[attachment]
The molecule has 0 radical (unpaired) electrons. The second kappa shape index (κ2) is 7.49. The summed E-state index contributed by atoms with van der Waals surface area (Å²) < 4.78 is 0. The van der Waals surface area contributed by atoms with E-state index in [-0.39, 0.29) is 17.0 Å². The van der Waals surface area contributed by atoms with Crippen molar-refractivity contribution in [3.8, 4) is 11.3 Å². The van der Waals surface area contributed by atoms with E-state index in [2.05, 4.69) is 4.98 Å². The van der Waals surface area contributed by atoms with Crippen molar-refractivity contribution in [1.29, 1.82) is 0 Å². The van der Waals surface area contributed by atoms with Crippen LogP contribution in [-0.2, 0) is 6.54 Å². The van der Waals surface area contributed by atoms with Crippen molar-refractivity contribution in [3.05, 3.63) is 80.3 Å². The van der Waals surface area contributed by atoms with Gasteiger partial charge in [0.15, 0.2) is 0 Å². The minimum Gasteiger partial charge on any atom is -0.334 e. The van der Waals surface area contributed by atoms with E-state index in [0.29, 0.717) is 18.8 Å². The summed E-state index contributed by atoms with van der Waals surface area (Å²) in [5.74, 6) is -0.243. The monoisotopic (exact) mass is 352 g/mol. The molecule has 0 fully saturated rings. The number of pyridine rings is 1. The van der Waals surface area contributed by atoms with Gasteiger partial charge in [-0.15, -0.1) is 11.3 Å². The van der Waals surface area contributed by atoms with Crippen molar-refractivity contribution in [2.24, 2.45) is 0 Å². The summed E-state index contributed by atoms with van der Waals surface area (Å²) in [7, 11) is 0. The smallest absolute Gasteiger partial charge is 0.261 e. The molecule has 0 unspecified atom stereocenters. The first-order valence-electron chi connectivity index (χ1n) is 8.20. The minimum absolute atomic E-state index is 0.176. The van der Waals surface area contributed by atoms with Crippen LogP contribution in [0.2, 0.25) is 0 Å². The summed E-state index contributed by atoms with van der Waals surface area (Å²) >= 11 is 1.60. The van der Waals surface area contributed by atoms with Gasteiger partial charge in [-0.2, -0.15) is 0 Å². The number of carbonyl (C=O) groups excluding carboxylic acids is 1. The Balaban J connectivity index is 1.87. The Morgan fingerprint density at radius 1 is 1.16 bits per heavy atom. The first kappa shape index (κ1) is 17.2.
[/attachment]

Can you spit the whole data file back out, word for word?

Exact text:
The molecule has 0 radical (unpaired) electrons. The second kappa shape index (κ2) is 7.49. The summed E-state index contributed by atoms with van der Waals surface area (Å²) < 4.78 is 0. The van der Waals surface area contributed by atoms with E-state index in [-0.39, 0.29) is 17.0 Å². The van der Waals surface area contributed by atoms with Crippen molar-refractivity contribution in [3.8, 4) is 11.3 Å². The van der Waals surface area contributed by atoms with E-state index in [2.05, 4.69) is 4.98 Å². The van der Waals surface area contributed by atoms with Crippen molar-refractivity contribution in [1.29, 1.82) is 0 Å². The van der Waals surface area contributed by atoms with Crippen LogP contribution in [-0.2, 0) is 6.54 Å². The van der Waals surface area contributed by atoms with Crippen molar-refractivity contribution in [3.05, 3.63) is 80.3 Å². The van der Waals surface area contributed by atoms with Gasteiger partial charge in [0.15, 0.2) is 0 Å². The minimum Gasteiger partial charge on any atom is -0.334 e. The van der Waals surface area contributed by atoms with E-state index in [0.29, 0.717) is 18.8 Å². The summed E-state index contributed by atoms with van der Waals surface area (Å²) in [5.74, 6) is -0.243. The monoisotopic (exact) mass is 352 g/mol. The molecule has 0 fully saturated rings. The number of pyridine rings is 1. The van der Waals surface area contributed by atoms with Gasteiger partial charge in [-0.15, -0.1) is 11.3 Å². The van der Waals surface area contributed by atoms with Crippen molar-refractivity contribution in [2.24, 2.45) is 0 Å². The summed E-state index contributed by atoms with van der Waals surface area (Å²) in [7, 11) is 0. The smallest absolute Gasteiger partial charge is 0.261 e. The molecule has 0 unspecified atom stereocenters. The first-order valence-electron chi connectivity index (χ1n) is 8.20. The minimum absolute atomic E-state index is 0.176. The van der Waals surface area contributed by atoms with Crippen LogP contribution in [0.2, 0.25) is 0 Å². The summed E-state index contributed by atoms with van der Waals surface area (Å²) >= 11 is 1.60. The van der Waals surface area contributed by atoms with Gasteiger partial charge in [-0.2, -0.15) is 0 Å². The number of carbonyl (C=O) groups excluding carboxylic acids is 1. The Balaban J connectivity index is 1.87. The Morgan fingerprint density at radius 1 is 1.16 bits per heavy atom. The first kappa shape index (κ1) is 17.2.